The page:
Tuesday, June 24, 2008

Birthday Blast

Well, here it is, the long awaited post, and I'm having to write it quickly in the midst of other happenings.

So, twas the night before my birthday when the phone rang. It was the local doctor and head of the Thacher Island gang. I got my invitation to accompany the reed organ on it's trip out to the island. YIPPEEEEEEEE! This was going to be a fun birthday.

I arrived, as instructed, at the end of T-Wharf, around 9:30 in the morning, camera in hand and documented the loading of the Smith-American organ in to the Thacher Island boat. It takes about a half hour to power out to the island. Once there the organ would be unloaded and put in place in the parlor of the Principal Keeper's house. Some of the gang would spend until 3 in the afternoon working on the island while a few of us 'newbies' went exploring. There was a lot to see as long as the nasty seagulls allowed us passage. It was hatching season and the 'black-back' gulls were particularly aggressive. Our instructions were to carry a big stick to swing at them if they tried to attack us! And they did try. There are many trails that are kept maintained by the group of volunteers and much of the day to day maintenance is provided by the 'guest' keepers who sign up for living on the island for 3-4 week stints. Even when 'inland' on the island the gulls are still very present. The north lighthouse tower is open to visitors. We fought our way through the gulls and reached the tower. The two other guests climbed to the top. I really would have liked to but being as it is an open circular stair my vertigo wouldn't let me. I had to satisfy myself with taking photos from the lower windows and in the entry. We ate our picnic lunches outside the keeper's and guest houses and then set off for more exploring and pictures. At 3 p.m. we met back at the boathouse to set off back to Rockport.
This week I'll be going through the 50 or so photographs that I took of moving the reed organ to the island and I'll submit a couple with explanatory captions to the GDTimes. If you want to read and see more about Thacher Island, visit the web site linked in the sidebar of this blog.

Tuesday, June 17, 2008


This post is being written on my verrrry slow laptop as my 'good' computer is being updated. So nothing fancy with this post. First off...an enormous HAPPY BIRTHDAY!!!!!! to dickiebo, my blog twin. I hope you have a fantastic day. My B'day should be quite exciting but I'm going to make you wait for the details and the pictures of the unexpected adventure that I will be having on my birthday. Then, on Thursday the gang should be heading to the White Mountains for a mini-vacation. I'll be back to work on Sunday and Monday. Sometime on Monday I'm hoping my big computer will be ready to come home and it's then that I'll post about my adventures.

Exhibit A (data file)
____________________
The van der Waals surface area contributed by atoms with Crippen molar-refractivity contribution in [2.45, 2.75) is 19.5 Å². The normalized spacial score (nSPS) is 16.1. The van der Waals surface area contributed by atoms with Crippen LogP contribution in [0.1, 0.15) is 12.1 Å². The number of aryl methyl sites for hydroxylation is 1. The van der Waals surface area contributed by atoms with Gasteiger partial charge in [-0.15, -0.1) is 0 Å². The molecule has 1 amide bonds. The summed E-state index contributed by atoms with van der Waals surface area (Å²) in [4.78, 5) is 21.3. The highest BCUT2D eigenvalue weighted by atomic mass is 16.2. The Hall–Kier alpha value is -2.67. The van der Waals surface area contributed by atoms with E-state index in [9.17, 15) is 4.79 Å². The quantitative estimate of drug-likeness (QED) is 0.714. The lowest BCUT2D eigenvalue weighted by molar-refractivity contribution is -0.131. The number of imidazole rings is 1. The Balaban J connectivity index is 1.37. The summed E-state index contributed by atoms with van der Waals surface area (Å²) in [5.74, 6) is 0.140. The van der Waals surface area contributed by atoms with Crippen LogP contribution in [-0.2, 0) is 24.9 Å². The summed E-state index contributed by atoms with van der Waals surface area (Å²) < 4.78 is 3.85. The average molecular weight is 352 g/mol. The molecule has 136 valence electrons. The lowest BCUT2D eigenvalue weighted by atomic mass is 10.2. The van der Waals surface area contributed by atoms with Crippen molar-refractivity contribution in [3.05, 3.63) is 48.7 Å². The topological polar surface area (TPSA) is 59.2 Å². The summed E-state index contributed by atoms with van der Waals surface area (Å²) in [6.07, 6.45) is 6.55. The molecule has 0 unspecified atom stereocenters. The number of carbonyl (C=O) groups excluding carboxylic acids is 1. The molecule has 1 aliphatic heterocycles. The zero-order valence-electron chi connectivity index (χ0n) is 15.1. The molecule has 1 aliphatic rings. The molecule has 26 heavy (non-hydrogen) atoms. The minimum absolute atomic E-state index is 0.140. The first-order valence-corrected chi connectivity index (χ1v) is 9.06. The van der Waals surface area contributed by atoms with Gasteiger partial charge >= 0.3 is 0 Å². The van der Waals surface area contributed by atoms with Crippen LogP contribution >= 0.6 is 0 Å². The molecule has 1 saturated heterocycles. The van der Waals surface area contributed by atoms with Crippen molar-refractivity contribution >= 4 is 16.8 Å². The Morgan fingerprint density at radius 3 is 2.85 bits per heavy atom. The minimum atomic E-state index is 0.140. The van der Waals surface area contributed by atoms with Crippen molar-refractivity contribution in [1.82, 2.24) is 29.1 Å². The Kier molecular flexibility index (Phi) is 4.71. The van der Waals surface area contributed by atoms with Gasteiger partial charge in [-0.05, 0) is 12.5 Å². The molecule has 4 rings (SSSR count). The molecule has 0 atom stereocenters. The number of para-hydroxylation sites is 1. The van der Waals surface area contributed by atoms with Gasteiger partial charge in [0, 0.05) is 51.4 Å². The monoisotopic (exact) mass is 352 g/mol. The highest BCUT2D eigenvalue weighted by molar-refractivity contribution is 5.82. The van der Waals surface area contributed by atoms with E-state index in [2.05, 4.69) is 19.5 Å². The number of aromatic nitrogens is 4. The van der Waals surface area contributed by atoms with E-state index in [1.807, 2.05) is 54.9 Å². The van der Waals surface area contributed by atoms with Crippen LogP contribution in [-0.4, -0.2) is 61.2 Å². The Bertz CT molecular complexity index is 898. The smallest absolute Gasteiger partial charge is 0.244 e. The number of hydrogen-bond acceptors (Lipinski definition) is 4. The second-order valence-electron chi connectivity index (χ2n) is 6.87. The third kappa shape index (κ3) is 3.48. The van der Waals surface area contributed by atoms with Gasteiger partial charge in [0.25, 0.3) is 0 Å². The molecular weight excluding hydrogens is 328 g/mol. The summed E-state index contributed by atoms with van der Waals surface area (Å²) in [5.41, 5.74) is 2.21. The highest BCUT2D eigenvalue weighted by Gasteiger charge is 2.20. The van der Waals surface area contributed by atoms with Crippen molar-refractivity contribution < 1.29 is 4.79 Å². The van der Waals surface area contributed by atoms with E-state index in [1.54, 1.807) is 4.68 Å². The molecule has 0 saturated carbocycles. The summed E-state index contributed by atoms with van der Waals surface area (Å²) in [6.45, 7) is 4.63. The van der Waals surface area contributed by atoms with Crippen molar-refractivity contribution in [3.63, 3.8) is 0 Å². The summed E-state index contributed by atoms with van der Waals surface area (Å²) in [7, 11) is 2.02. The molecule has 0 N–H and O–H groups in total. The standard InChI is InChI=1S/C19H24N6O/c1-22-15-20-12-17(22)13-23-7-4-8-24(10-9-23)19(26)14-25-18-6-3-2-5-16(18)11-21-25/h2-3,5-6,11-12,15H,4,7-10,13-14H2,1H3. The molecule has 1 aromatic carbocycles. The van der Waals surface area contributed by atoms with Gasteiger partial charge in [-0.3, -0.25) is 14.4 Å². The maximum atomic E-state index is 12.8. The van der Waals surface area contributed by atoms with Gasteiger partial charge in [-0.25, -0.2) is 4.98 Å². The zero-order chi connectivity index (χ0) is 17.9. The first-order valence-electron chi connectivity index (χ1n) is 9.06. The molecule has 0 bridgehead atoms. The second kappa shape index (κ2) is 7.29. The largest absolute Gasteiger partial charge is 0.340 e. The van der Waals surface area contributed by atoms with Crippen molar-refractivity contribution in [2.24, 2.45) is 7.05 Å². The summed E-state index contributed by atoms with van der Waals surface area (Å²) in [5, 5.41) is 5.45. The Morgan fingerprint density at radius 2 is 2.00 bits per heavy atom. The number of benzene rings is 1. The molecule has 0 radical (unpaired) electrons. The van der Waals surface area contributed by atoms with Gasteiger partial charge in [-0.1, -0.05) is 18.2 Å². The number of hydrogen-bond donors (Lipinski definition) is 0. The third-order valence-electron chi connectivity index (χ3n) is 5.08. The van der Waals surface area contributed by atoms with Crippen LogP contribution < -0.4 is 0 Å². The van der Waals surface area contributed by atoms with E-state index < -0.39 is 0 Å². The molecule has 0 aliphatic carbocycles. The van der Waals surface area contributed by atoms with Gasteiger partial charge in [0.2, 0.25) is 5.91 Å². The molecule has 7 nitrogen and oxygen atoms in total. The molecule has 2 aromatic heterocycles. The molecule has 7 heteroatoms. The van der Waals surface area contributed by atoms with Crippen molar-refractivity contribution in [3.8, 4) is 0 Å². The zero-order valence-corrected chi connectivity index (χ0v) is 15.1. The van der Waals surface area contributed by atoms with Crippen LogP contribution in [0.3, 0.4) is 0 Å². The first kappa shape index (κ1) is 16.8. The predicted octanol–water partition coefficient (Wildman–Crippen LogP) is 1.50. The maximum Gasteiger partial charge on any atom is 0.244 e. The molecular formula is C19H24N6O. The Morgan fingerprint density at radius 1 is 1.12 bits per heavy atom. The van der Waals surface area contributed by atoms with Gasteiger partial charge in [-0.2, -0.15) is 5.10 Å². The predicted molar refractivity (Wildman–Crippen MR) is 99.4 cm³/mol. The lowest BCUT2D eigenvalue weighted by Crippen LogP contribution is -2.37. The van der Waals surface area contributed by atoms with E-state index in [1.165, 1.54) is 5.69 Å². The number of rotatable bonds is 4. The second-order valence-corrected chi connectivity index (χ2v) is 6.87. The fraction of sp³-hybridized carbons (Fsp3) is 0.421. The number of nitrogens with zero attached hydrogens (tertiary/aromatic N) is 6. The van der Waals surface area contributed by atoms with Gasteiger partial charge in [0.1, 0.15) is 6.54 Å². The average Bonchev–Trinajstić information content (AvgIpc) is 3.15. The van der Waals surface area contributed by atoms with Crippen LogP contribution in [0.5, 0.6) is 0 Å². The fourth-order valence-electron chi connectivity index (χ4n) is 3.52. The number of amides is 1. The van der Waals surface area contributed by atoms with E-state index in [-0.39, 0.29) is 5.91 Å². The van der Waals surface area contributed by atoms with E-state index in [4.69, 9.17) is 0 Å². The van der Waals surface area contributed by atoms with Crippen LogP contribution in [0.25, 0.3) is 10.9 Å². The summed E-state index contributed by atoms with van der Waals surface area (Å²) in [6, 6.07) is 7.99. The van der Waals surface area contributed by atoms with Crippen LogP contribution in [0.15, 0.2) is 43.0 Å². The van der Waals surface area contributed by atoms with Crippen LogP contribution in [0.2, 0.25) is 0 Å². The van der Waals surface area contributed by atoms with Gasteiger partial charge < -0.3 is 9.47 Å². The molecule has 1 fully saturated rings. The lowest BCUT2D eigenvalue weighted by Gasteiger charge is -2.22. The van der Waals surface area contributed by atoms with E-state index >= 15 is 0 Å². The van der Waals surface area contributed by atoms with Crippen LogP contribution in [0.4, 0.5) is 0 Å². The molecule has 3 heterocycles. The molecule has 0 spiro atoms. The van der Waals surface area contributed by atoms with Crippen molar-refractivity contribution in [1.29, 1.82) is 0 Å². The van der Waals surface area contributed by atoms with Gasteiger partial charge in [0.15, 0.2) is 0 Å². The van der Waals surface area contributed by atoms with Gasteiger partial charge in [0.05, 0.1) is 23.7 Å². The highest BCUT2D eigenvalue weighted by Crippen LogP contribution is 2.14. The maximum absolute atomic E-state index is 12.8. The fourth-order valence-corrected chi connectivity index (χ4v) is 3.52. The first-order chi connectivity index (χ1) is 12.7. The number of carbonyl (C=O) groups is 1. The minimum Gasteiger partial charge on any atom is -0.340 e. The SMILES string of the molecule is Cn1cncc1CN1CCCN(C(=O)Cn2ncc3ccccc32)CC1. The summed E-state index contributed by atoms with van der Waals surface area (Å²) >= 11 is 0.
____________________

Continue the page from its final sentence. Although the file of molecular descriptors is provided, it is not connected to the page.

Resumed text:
This old laptop barely cranks along and is riddled with little problems and quirks. I never know if it will actually start up. It never does it with grace, always demanding some sort of tweaking before Windows will run. And of course I'm quite inept at computer tweaking. I'm hoping it will hang in there for email retrieval until I'm set once again with the main machine.

Tuesday, June 10, 2008

90° and Counting

I am jumping for joy. Summer has made another appearance in the form of a little heat wave. Those of us along the coast have stayed a tad cooler than the folks inland or those getting extra heat from the cement and asphalt of the cities of the northeast.

We seized the opportunity of good weather on Saturday to have a yard sale. The forecast was for mid-eighties and no rain. Somewhat too hot for a yard sale but at least clear skies. I had piles of heavy boxes to carry up from the cellar so I started the night before. I set up the folding picnic table at the edge of the drive and placed all the boxes of tools and hardware underneath. The lot was covered with a tarp and weighted down with granite for the night. In the morning the books, household items and furniture would be carried out.

I set my alarm for 5 a.m. We had advertised in the GDT that we would be 'open' at 9. When we checked the ad we discovered that there was another sale listed on our street. They were starting at 8 a.m. So.....we decided we'd have to begin earlier than we wanted. The alarm woke me. It seemed to be darker outside than it should have been. It was foggy. I dragged on some old clothes and headed downstairs to make coffee. As I was filling the coffeemaker I glanced up at the kitchen clock.

4:16 a.m.


I walked to the parlor to check the mantel clock.

Yep, 4:16.

Back upstairs to the bedroom. That clock read 5:17. How did the time get changed?

I reset the clock and then set the alarm once again. Back to bed, fully clothed, for a half hour nap.

The first 'customer' arrived at 6:30 and I sent them away. We still had more than half the stuff to unpack! Shortly after 7, we had everything in place and more people began arriving. It was about that time that the sky let loose with a downpouring of rain. Heavy rain. We scrambled to get all our stuff covered with blue plastic tarps. It rain for about fifteen minutes and people stood with arms stretched upwards, supporting the tarps high above their heads. They continued to look and buy. We got soaked. As the rain ended and blue skies finally appeared, we 'untarped' our goods. Now it was time for the mosquitoes. This really annoyed me and I finally managed to find a spot in the sun without the pesky bugs.

People bought some strange things. Yes, I realize that this means that we had strange things for sale. One man bought three large boxes of scraps of wire, mostly single strand insulated stuff. Another man bought four big wooden boxes of very large (and very dull) drill bits and bores. He said that he makes sculptures from them. I thought it might be interesting if he added some dull, burned, circular saw blades to his work. He didn't think so and passed up that box. Thankfully, we sold some of the bigger items like two beds and two rugs, and a very old iron 'witches brew' pot. Most of the hand tools were sold. Some of the tools that didn't sell have now found new homes. A table saw is going to friends, a hand held boat searchlight (12 volt) and the 'Big Daddy' riveter are going to a local guy that has an ocean salvage, mooring gear, and underwater video business. We were worn out by the end of the day but I did take the time to shoot some pictures of my irises! I have three enormous clumps of them. Right now there are somewhere around thirty blossoms and twice that many buds.